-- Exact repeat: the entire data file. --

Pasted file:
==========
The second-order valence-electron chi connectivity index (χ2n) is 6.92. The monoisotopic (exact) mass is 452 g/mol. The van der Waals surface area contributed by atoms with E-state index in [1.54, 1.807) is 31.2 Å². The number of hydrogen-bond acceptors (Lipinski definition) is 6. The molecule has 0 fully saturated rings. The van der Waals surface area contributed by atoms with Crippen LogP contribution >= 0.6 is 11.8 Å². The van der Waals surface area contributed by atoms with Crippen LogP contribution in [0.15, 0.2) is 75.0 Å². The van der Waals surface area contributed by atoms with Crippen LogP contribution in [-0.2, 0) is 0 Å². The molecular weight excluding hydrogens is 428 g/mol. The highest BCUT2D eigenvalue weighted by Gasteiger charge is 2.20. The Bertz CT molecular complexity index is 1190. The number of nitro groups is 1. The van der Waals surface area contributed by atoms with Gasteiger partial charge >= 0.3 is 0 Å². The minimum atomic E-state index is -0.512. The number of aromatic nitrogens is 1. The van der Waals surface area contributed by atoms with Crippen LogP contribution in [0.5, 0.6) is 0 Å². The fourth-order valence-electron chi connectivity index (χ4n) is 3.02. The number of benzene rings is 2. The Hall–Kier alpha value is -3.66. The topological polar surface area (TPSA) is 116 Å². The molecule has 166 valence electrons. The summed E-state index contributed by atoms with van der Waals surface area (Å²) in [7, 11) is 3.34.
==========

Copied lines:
The second-order valence-electron chi connectivity index (χ2n) is 6.92. The monoisotopic (exact) mass is 452 g/mol. The van der Waals surface area contributed by atoms with E-state index in [1.54, 1.807) is 31.2 Å². The number of hydrogen-bond acceptors (Lipinski definition) is 6. The molecule has 0 fully saturated rings. The van der Waals surface area contributed by atoms with Crippen LogP contribution >= 0.6 is 11.8 Å². The van der Waals surface area contributed by atoms with Crippen LogP contribution in [0.15, 0.2) is 75.0 Å². The van der Waals surface area contributed by atoms with Crippen LogP contribution in [-0.2, 0) is 0 Å². The molecular weight excluding hydrogens is 428 g/mol. The highest BCUT2D eigenvalue weighted by Gasteiger charge is 2.20. The Bertz CT molecular complexity index is 1190. The number of nitro groups is 1. The van der Waals surface area contributed by atoms with Gasteiger partial charge >= 0.3 is 0 Å². The minimum atomic E-state index is -0.512. The number of aromatic nitrogens is 1. The van der Waals surface area contributed by atoms with Crippen LogP contribution in [0.5, 0.6) is 0 Å². The fourth-order valence-electron chi connectivity index (χ4n) is 3.02. The number of benzene rings is 2. The Hall–Kier alpha value is -3.66. The topological polar surface area (TPSA) is 116 Å². The molecule has 166 valence electrons. The summed E-state index contributed by atoms with van der Waals surface area (Å²) in [7, 11) is 3.34.